1000 Women in Horror: 1895 – 2018
Published by BearManor Media, 2020. 600 pages.
By Alexander Heller-Nicholas
This book is amazing for a few reasons. First of all, it is an incredible source of information about women in the horror genre, from directors, screenwriters, costume designers, actresses, and just about every other job there is in the business. As the title states, we get to learn about women from way back to 1895 to the more recent 2018, as well as from all around the world, from Thailand to Turkey, from California to Canada, and everywhere in between. It shows this talent is everywhere.
It also proves a couple of fallacies within the horror genre. By the numbers listed in this book, it is obvious that there has been, and still are a great number of women working in the horror business, in a variety of jobs, some of which that have become immortal, such as actresses Fay Wray or Gloria Stuart. This also proves that the horror genre is definitely not just for the guys! Just by reading the author’s introduction, you’ll quickly realize there are plenty of women within these pages that are just as passionate about the horror genre as some of the men that I’ve met over the years, some even more so. It shows that gender has no bearing on one’s love of cinema. We’re all going to like and dislike different titles, which is to be expected. But sharing one’s love for the genre should not have any boundaries or hurdles.
I will admit that in my informative years as a student of the genre, I didn’t come across too many female horror fans, but that didn’t mean they weren’t out there. Decades later, and hundreds of horror conventions, I now know that has changed even more so. What hasn’t changed yet is that as dedicated and hardworking as these women are, we know they are facing harder challenges than their male counterpart. Things are changing, but we still need to make sure we support these talented women when we can.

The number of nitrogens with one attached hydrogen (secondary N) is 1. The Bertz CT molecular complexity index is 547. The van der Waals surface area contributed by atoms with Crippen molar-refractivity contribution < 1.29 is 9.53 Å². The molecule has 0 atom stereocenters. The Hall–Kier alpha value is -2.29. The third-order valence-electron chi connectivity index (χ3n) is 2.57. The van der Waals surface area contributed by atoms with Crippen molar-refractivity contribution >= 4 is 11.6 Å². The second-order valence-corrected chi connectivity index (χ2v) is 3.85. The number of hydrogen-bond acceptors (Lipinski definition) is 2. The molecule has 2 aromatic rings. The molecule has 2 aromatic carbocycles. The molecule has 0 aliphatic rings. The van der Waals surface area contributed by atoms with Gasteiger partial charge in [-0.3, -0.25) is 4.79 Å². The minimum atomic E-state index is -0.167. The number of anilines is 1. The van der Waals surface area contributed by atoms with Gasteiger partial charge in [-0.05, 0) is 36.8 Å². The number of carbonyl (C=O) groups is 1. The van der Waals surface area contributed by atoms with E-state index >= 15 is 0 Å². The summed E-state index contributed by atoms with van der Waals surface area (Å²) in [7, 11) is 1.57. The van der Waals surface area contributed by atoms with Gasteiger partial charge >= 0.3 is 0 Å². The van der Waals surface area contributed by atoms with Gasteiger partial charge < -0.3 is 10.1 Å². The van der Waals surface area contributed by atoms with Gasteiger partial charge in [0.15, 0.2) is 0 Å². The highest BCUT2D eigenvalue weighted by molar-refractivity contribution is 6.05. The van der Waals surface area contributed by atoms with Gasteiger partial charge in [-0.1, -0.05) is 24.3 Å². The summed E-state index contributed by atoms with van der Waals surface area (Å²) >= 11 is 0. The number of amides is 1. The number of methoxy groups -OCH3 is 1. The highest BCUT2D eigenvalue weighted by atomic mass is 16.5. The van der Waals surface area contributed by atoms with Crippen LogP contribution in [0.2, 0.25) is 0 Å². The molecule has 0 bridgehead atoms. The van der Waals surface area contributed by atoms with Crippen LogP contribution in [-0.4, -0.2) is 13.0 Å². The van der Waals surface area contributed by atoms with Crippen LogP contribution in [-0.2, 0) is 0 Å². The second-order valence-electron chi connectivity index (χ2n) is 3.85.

By reading through this volume, I have added so many titles to my Need-to-See list of films. From different directors, writers, supporters, I came across plenty of titles that sounded interesting for me to seek out. Filling out the book with interviews with some of the different subjects makes it even more of a fun read. We get to hear personally from some of these talented women on what drives them, why they do what they do, easily seeing their passion for the genre. For example, the interview with Hannah Neurotica shows just why we needed a Women in Horror month and why it is important.
Not only is this a very effective title to have for your reference library, but hopefully it can open the eyes of other fans to see how many women working in the genre there are and are more than worthy of your attention. Pick this up, start paging through, read, learn, and write down those titles to seek out.